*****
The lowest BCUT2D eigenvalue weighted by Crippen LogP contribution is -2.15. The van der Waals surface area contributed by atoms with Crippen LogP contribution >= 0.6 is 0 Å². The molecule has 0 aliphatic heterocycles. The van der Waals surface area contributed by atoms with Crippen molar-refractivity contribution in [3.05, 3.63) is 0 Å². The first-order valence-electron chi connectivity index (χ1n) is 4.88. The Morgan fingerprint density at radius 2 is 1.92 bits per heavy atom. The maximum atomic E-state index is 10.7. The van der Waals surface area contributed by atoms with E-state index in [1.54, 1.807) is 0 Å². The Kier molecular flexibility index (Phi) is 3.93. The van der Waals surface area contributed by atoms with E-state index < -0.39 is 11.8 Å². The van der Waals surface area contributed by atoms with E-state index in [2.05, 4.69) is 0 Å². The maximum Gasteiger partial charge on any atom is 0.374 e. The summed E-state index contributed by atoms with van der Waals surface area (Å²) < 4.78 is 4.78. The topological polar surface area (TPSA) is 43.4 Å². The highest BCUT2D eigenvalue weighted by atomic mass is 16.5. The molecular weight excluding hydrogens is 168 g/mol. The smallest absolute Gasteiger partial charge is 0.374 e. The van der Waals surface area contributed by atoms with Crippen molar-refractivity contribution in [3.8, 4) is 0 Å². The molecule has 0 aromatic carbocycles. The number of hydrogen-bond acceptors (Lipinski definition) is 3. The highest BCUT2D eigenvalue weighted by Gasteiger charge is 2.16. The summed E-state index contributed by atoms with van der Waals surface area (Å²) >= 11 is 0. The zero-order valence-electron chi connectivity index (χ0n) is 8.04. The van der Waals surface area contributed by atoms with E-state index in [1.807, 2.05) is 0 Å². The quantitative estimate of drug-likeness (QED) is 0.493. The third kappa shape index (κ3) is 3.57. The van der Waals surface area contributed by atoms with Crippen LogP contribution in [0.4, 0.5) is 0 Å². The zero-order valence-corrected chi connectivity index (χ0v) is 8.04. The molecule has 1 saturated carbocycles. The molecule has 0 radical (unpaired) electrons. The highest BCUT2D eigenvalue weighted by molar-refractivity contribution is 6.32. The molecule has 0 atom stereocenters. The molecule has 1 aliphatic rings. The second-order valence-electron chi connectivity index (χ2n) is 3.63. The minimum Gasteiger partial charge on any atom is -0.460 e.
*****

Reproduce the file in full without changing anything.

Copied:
The lowest BCUT2D eigenvalue weighted by Crippen LogP contribution is -2.15. The van der Waals surface area contributed by atoms with Crippen LogP contribution >= 0.6 is 0 Å². The molecule has 0 aliphatic heterocycles. The van der Waals surface area contributed by atoms with Crippen molar-refractivity contribution in [3.05, 3.63) is 0 Å². The first-order valence-electron chi connectivity index (χ1n) is 4.88. The Morgan fingerprint density at radius 2 is 1.92 bits per heavy atom. The maximum atomic E-state index is 10.7. The van der Waals surface area contributed by atoms with E-state index in [1.54, 1.807) is 0 Å². The Kier molecular flexibility index (Phi) is 3.93. The van der Waals surface area contributed by atoms with E-state index < -0.39 is 11.8 Å². The van der Waals surface area contributed by atoms with E-state index in [2.05, 4.69) is 0 Å². The maximum Gasteiger partial charge on any atom is 0.374 e. The summed E-state index contributed by atoms with van der Waals surface area (Å²) < 4.78 is 4.78. The topological polar surface area (TPSA) is 43.4 Å². The highest BCUT2D eigenvalue weighted by atomic mass is 16.5. The molecular weight excluding hydrogens is 168 g/mol. The smallest absolute Gasteiger partial charge is 0.374 e. The van der Waals surface area contributed by atoms with Crippen molar-refractivity contribution in [3.8, 4) is 0 Å². The molecule has 0 aromatic carbocycles. The number of hydrogen-bond acceptors (Lipinski definition) is 3. The highest BCUT2D eigenvalue weighted by Gasteiger charge is 2.16. The summed E-state index contributed by atoms with van der Waals surface area (Å²) >= 11 is 0. The zero-order valence-electron chi connectivity index (χ0n) is 8.04. The van der Waals surface area contributed by atoms with E-state index in [1.807, 2.05) is 0 Å². The quantitative estimate of drug-likeness (QED) is 0.493. The third kappa shape index (κ3) is 3.57. The van der Waals surface area contributed by atoms with Crippen LogP contribution in [0.4, 0.5) is 0 Å². The zero-order valence-corrected chi connectivity index (χ0v) is 8.04. The molecule has 1 saturated carbocycles. The molecule has 0 radical (unpaired) electrons. The highest BCUT2D eigenvalue weighted by molar-refractivity contribution is 6.32. The molecule has 0 atom stereocenters. The molecule has 1 aliphatic rings. The second-order valence-electron chi connectivity index (χ2n) is 3.63. The minimum Gasteiger partial charge on any atom is -0.460 e.